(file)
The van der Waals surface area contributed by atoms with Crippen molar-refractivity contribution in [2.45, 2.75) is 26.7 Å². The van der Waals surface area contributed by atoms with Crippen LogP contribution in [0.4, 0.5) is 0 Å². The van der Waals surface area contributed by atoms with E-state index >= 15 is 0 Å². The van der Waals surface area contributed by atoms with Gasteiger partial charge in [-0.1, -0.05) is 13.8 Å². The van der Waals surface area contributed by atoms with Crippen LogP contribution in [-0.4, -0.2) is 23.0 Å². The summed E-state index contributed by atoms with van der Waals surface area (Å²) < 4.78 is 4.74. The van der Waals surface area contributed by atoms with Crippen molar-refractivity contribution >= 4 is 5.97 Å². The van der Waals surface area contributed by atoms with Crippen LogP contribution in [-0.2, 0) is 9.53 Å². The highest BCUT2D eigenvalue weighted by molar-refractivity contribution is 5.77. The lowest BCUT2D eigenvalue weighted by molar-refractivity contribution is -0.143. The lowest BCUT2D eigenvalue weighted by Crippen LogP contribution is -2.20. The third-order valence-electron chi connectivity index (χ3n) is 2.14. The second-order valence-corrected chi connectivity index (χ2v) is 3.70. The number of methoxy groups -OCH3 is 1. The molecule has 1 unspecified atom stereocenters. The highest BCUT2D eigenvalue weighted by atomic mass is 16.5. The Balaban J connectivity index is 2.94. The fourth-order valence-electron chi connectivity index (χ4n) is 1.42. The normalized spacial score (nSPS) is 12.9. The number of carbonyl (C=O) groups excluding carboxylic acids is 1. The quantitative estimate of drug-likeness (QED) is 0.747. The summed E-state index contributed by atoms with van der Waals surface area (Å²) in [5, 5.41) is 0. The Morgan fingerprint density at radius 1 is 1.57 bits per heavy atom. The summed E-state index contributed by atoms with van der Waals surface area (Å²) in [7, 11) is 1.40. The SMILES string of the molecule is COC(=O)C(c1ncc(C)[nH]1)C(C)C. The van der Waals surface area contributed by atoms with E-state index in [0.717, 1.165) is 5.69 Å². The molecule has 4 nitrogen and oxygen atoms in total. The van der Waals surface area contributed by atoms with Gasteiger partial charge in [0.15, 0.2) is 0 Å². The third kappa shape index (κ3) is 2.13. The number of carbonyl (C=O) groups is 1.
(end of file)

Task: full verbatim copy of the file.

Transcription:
The van der Waals surface area contributed by atoms with Crippen molar-refractivity contribution in [2.45, 2.75) is 26.7 Å². The van der Waals surface area contributed by atoms with Crippen LogP contribution in [0.4, 0.5) is 0 Å². The van der Waals surface area contributed by atoms with E-state index >= 15 is 0 Å². The van der Waals surface area contributed by atoms with Gasteiger partial charge in [-0.1, -0.05) is 13.8 Å². The van der Waals surface area contributed by atoms with Crippen LogP contribution in [-0.4, -0.2) is 23.0 Å². The summed E-state index contributed by atoms with van der Waals surface area (Å²) < 4.78 is 4.74. The van der Waals surface area contributed by atoms with Crippen molar-refractivity contribution >= 4 is 5.97 Å². The van der Waals surface area contributed by atoms with Crippen LogP contribution in [-0.2, 0) is 9.53 Å². The highest BCUT2D eigenvalue weighted by molar-refractivity contribution is 5.77. The lowest BCUT2D eigenvalue weighted by molar-refractivity contribution is -0.143. The lowest BCUT2D eigenvalue weighted by Crippen LogP contribution is -2.20. The third-order valence-electron chi connectivity index (χ3n) is 2.14. The second-order valence-corrected chi connectivity index (χ2v) is 3.70. The number of methoxy groups -OCH3 is 1. The molecule has 1 unspecified atom stereocenters. The highest BCUT2D eigenvalue weighted by atomic mass is 16.5. The Balaban J connectivity index is 2.94. The fourth-order valence-electron chi connectivity index (χ4n) is 1.42. The normalized spacial score (nSPS) is 12.9. The number of carbonyl (C=O) groups excluding carboxylic acids is 1. The quantitative estimate of drug-likeness (QED) is 0.747. The summed E-state index contributed by atoms with van der Waals surface area (Å²) in [5, 5.41) is 0. The Morgan fingerprint density at radius 1 is 1.57 bits per heavy atom. The summed E-state index contributed by atoms with van der Waals surface area (Å²) in [7, 11) is 1.40. The SMILES string of the molecule is COC(=O)C(c1ncc(C)[nH]1)C(C)C. The van der Waals surface area contributed by atoms with E-state index in [0.717, 1.165) is 5.69 Å². The molecule has 4 nitrogen and oxygen atoms in total. The van der Waals surface area contributed by atoms with Gasteiger partial charge in [0.15, 0.2) is 0 Å². The third kappa shape index (κ3) is 2.13. The number of carbonyl (C=O) groups is 1.